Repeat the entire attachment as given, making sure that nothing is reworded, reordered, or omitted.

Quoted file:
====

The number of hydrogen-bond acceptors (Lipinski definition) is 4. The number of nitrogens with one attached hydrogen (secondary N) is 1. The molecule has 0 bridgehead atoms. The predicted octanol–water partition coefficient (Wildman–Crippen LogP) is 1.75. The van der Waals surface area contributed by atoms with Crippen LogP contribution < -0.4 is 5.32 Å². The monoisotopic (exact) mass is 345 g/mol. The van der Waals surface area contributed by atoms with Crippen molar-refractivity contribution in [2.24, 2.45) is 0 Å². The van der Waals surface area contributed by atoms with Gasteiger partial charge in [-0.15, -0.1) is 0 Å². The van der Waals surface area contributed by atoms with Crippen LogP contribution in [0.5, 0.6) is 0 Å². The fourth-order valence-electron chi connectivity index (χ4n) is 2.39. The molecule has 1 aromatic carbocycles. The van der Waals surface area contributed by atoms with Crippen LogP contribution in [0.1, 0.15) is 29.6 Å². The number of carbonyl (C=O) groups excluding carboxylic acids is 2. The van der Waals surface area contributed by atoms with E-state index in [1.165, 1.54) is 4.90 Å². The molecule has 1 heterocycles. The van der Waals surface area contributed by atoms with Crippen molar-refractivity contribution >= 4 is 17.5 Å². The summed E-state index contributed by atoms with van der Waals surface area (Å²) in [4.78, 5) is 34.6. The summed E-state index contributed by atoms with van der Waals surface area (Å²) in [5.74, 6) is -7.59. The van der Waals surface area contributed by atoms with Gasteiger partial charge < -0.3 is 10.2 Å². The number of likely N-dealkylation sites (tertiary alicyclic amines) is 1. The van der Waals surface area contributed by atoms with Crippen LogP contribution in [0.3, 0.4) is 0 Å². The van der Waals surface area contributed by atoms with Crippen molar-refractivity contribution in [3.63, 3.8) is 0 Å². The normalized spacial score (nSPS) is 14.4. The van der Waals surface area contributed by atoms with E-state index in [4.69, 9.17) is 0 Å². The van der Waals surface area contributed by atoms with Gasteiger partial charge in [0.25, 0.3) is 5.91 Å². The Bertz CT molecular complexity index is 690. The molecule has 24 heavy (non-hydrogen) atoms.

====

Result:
The number of hydrogen-bond acceptors (Lipinski definition) is 4. The number of nitrogens with one attached hydrogen (secondary N) is 1. The molecule has 0 bridgehead atoms. The predicted octanol–water partition coefficient (Wildman–Crippen LogP) is 1.75. The van der Waals surface area contributed by atoms with Crippen LogP contribution < -0.4 is 5.32 Å². The monoisotopic (exact) mass is 345 g/mol. The van der Waals surface area contributed by atoms with Crippen molar-refractivity contribution in [2.24, 2.45) is 0 Å². The van der Waals surface area contributed by atoms with Gasteiger partial charge in [-0.15, -0.1) is 0 Å². The van der Waals surface area contributed by atoms with Crippen LogP contribution in [0.5, 0.6) is 0 Å². The fourth-order valence-electron chi connectivity index (χ4n) is 2.39. The molecule has 1 aromatic carbocycles. The van der Waals surface area contributed by atoms with Crippen LogP contribution in [0.1, 0.15) is 29.6 Å². The number of carbonyl (C=O) groups excluding carboxylic acids is 2. The van der Waals surface area contributed by atoms with E-state index in [1.165, 1.54) is 4.90 Å². The molecule has 1 heterocycles. The van der Waals surface area contributed by atoms with Crippen molar-refractivity contribution >= 4 is 17.5 Å². The summed E-state index contributed by atoms with van der Waals surface area (Å²) in [4.78, 5) is 34.6. The summed E-state index contributed by atoms with van der Waals surface area (Å²) in [5.74, 6) is -7.59. The van der Waals surface area contributed by atoms with Gasteiger partial charge < -0.3 is 10.2 Å². The number of likely N-dealkylation sites (tertiary alicyclic amines) is 1. The van der Waals surface area contributed by atoms with Crippen LogP contribution in [0.3, 0.4) is 0 Å². The van der Waals surface area contributed by atoms with Crippen molar-refractivity contribution in [3.63, 3.8) is 0 Å². The normalized spacial score (nSPS) is 14.4. The van der Waals surface area contributed by atoms with E-state index in [4.69, 9.17) is 0 Å². The van der Waals surface area contributed by atoms with Gasteiger partial charge in [0.25, 0.3) is 5.91 Å². The Bertz CT molecular complexity index is 690. The molecule has 24 heavy (non-hydrogen) atoms.